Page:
At the end of 2018, according to Streetsblog, San Francisco’s “bike network” was 448 miles with only 19 miles of it protected. Unlike unprotected bike lanes (or “sharrows”), a protected bike lane features a buffer between the bike lane and the vehicular lane or street parking.
Due to public outcry, the creation of a protected bike lane on the two-block stretch of Howard was created less than a week after Rothstein’s death.
Love it or loathe it, micromobility is here to stay. From Lime to Bird to Scoot, electric scooters, which appeared sans invitation on city streets and sidewalks in the spring of 2018, have proven to have staying power. A nationwide survey, “The Micromobility Revolution: The Introduction and Adoption of Electric Scooters in the United States,” released in July found momentous support for dockless electric scooters, with 70 percent of respondents favoring these two-wheeled rental devices.
Though they were temporarily banned by the city in May 2018, in a punitive act that admonished the startups for not following the proper channels prior to unleashing their devices, the San Francisco Municipal Transportation Agency unveiled a Power Scooter Program that later allowed each company to rent out 1,000 scooters, with the possibility of bumping that number up to 2,500 should they meet service-level requirements laid out by SFMTA.
San Francisco could see roughly 10,000 rentable e-scooters citywide in the next decade. And, please, remember to keep them off sidewalks.
Today there are around 320 stations and 4,500 bikes in the city, offering standard human-powered pedaling bikes and electric cycles that help whisk the calf muscle-starved population up the city’s famously steep hills.
In 2017, as independent stationless bike shares emerged as a big new trend, San Francisco was the first U.S. city to create a regulatory and permitting framework to ensure that bike share were safe, orderly, and equitable for all San Franciscans.
Note that most of the bike shares, which have changed names and rebranded over the years, are owned by multibillion-dollar companies; Uber acquired Jump and Ford GoBike is now Bay Wheels, the bike share system Lyft operates in the Bay Area.
Play Streets SF and Vision Zero aimed to save pedestrian lives
The advent of Sunday Streets in 2008 proved that street closures are—surprise!—beneficial to both neighborhoods and pedestrians. The once-a-month, spring- and summertime street closures allow denizens to pedal, walk, and even dance on streets rendered safe during one all-too-brief afternoon.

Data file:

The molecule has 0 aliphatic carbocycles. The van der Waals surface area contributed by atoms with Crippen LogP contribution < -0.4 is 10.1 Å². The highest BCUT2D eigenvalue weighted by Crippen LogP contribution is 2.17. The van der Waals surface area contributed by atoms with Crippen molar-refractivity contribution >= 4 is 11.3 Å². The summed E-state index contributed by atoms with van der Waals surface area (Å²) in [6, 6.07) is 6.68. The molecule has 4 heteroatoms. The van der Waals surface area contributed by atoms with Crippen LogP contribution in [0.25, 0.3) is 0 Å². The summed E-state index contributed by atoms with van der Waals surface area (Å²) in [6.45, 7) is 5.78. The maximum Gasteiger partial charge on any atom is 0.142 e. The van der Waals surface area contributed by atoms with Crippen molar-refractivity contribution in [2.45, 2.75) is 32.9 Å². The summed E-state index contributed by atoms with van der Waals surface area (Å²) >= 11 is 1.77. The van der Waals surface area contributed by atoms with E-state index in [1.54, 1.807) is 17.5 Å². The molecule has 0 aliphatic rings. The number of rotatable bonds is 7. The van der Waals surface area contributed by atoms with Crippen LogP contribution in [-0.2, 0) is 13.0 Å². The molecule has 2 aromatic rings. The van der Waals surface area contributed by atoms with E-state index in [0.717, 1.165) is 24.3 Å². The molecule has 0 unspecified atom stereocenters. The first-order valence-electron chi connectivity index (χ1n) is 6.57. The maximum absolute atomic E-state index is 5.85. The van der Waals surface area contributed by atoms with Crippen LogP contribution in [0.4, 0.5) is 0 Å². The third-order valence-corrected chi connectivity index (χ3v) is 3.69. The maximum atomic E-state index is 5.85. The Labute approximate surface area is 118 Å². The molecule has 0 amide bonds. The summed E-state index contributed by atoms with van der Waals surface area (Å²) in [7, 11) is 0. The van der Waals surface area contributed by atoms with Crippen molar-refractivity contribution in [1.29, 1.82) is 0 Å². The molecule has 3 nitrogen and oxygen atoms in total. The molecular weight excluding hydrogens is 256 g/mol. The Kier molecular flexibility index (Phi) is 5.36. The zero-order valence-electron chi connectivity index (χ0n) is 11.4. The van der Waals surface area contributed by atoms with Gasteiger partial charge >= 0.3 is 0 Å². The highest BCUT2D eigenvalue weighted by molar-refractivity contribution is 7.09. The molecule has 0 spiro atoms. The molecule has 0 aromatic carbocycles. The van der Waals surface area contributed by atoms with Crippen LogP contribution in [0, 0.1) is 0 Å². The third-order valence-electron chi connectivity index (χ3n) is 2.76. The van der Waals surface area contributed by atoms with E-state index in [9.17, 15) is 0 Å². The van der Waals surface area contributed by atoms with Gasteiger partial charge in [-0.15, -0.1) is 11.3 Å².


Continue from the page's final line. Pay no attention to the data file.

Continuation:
The glorious Lord’s-day closures helped inspire this decade’s efforts to stop drivers from killing pedestrians. Most notable was Play Streets SF, a program that helps residents transform their block into an accessible, vehicle-free open space on a regular basis for neighbors to enjoy.
Pedestrian safety, or lack thereof, had become such a problem this decade that the city of San Francisco declared a state of emergency for traffic deaths. Approximately 30 people lose their lives and over 200 more are seriously injured by drivers each year. In 2014, the city adopted Vision Zero, a policy aimed at building better and safer streets, educating the public on traffic safety, and enforcing traffic laws. The goal is to reduce the amount of traffic-related deaths to zero by 2024—a feat it has yet to achieve.
The attention at pedestrian rights and safety helped the city pass the Better Market Street Project proposal in October this year. Over the next decade, the $604 million plan will transform Market Street between Octavia Boulevard and the Embarcadero, most notably restricting private vehicles between Steuart and Gough.
Clipper Cards replaced the Fast Pass
In October 2010, Fast Passes were phased out, marking the end for SF public transportation’s colorful analog past. The debatably more convenient—and certainly less cheerful—Clipper Card came into power, a plastic card that connects Muni, BART, and other agencies into one package.
Since crossing over to the other side, Fast Passes have turned into a cherished relic of San Francisco’s transit past. John Kuzich, an artist known for creating work with Fast Passes, showcased his work at the De Young Museum.
The San Francisco Municipal Transportation Agency followed a similar route in 2017 by phasing out paper bus transfers.